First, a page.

There are promising signs and potential threats in the local version of the latest CMI/MarketingProfs research.
The annual report card on Australian content marketing is in. Like parents waiting to see how their kids have performed in class – whether they were naughty or nice, or just wagged school – Australia’s content industry professionals wait impatiently for the results every year.
Despite content marketing getting some bad press following Isentia’s decision in August to shut its King Content agency, many of them want to know if this is the year the rest of the marketing world sees the light. Is Australian content marketing showing more signs of maturity and does it deserve greater respect from the C-suite?
The 2018 Content Marketing in Australia: Benchmarks, Budgets, and Trends report is the localised version of the mammoth global report produced by the US-based Content Marketing Institute (CMI) and MarketingProfs, with assistance from Australia’s Association for Data-driven Marketing and Advertising. Almost 2200 marketers and executives were surveyed, with Australians making up just 5.4 per cent of the respondents; the local, sixth annual Benchmarks report is based on answers from those brave 120 people.
There are many clear indications that content marketing is firming as an Australian business staple. The headline figure is that 85 per cent of respondents said their organisation used some form of content marketing, which compared with 81 per cent in the 2016 report and 82 per cent last year.
The report threw up other notable usage results:
- Just 43 per cent described their organisation’s commitment level to content marketing as extremely or very committed (down from 59 per cent in the 2017 report).
- 79 per cent characterised their organisation’s overall content marketing approach as either moderately very or extremely successful (up from 76 per cent in 2017).
- 66 per cent reported that their organisation’s overall content marketing success increased by much more or somewhat more compared with a year ago (up from 59 per cent in 2017).
So there were some promising signs. But what strategies worked best?
- 85 per cent said their organisation was focused on building audiences (up from 69 per cent in 2017). This was a 23 percentage point increase year-on-year.
- 43 per cent said they had a documented content marketing strategy (about the same as 2017).
- The three most effective content types were social media posts, case studies and videos.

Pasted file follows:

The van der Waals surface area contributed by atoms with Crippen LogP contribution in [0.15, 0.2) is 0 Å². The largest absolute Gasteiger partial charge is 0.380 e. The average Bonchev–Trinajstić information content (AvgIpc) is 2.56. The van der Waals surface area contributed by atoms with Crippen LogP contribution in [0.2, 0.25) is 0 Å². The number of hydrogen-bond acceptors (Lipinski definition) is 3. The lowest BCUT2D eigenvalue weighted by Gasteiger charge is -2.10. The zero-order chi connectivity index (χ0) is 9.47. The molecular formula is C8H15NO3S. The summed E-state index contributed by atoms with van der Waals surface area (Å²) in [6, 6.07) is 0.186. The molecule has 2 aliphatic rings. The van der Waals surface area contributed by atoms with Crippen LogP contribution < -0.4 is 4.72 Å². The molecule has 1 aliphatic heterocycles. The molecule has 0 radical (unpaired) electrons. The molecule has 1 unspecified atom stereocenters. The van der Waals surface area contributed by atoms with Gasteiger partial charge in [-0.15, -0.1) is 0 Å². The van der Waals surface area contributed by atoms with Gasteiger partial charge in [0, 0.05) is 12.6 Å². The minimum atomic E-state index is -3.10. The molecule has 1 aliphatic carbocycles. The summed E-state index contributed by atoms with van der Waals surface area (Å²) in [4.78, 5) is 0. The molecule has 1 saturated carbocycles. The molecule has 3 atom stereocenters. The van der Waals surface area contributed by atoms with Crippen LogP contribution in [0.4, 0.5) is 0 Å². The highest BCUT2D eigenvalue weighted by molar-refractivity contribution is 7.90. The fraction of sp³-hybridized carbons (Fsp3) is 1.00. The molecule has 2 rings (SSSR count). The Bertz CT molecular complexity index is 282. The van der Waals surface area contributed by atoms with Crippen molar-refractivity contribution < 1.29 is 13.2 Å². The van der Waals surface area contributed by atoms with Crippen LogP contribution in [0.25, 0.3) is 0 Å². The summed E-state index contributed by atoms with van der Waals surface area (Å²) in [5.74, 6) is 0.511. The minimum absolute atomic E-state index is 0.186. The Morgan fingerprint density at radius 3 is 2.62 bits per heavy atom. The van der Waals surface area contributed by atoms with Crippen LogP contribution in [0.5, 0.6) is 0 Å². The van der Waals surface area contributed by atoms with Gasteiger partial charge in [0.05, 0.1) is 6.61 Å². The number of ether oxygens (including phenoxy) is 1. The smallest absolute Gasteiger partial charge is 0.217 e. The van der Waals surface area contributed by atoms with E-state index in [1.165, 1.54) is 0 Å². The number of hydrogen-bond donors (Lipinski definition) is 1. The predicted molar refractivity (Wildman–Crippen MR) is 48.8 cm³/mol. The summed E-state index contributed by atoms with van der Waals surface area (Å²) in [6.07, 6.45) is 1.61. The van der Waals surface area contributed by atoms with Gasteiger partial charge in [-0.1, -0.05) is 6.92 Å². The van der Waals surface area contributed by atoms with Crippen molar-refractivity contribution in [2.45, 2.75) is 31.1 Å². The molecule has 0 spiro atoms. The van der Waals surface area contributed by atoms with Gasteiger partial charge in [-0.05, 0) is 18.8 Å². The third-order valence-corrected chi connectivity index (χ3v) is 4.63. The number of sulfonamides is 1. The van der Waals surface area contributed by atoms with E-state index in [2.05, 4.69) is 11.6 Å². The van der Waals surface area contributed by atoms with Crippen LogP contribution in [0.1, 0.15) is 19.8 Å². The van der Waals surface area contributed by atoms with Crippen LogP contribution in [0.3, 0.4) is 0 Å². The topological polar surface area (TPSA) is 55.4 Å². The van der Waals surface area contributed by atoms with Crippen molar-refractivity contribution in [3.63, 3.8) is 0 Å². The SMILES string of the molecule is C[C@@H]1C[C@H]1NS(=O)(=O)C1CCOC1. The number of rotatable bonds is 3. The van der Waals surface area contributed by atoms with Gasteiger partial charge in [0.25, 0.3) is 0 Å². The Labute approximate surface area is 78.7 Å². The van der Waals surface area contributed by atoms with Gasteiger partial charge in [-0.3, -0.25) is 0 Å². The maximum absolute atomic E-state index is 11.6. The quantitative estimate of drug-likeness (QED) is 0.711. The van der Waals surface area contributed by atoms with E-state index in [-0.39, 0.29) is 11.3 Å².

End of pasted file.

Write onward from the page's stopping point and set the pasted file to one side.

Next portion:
- The three most effective formats were email, social media and blogs.
- The three most effective social media platforms were LinkedIn, Facebook and YouTube.
- 58 per cent said they always or frequently focused on creating content for their audience, not their brand (down from 72 per cent in 2017).
“We need to make sure that we treat the content as more important than the pipes that content flows through – the tweets.”Joe Pulizzi
Accurate measurement of content marketing effectiveness and allocated budgets also continued to be important issues for locals:
- About the same number of respondents said their organisation had done a “good” to “excellent” job of aligning metrics with content marketing goals as those who said their organisation had done a “fair” or “poor” job.
- 41 per cent said they didn’t measure content marketing ROI (another 17 per cent said they were “unsure”, which likely means “no”). Main reasons? “We need an easier way to do this”; “We don’t know how to do this.”
- 77 per cent agreed they could demonstrate, with metrics, how content marketing has increased audience engagement (compared with 80 per cent in 2017); 73 per cent said they could show it increased leads. Fewer said it could be proved to show increased sales or decreased customer acquisition costs.
- Respondents said their organisations spent an average of 23 per cent of their total marketing budget on content marketing (down from an average of 30 per cent in 2017).
- Fewer respondents expected their content marketing budget to increase in the next 12 months than last year: (36 per cent versus 47 per cent in 2017).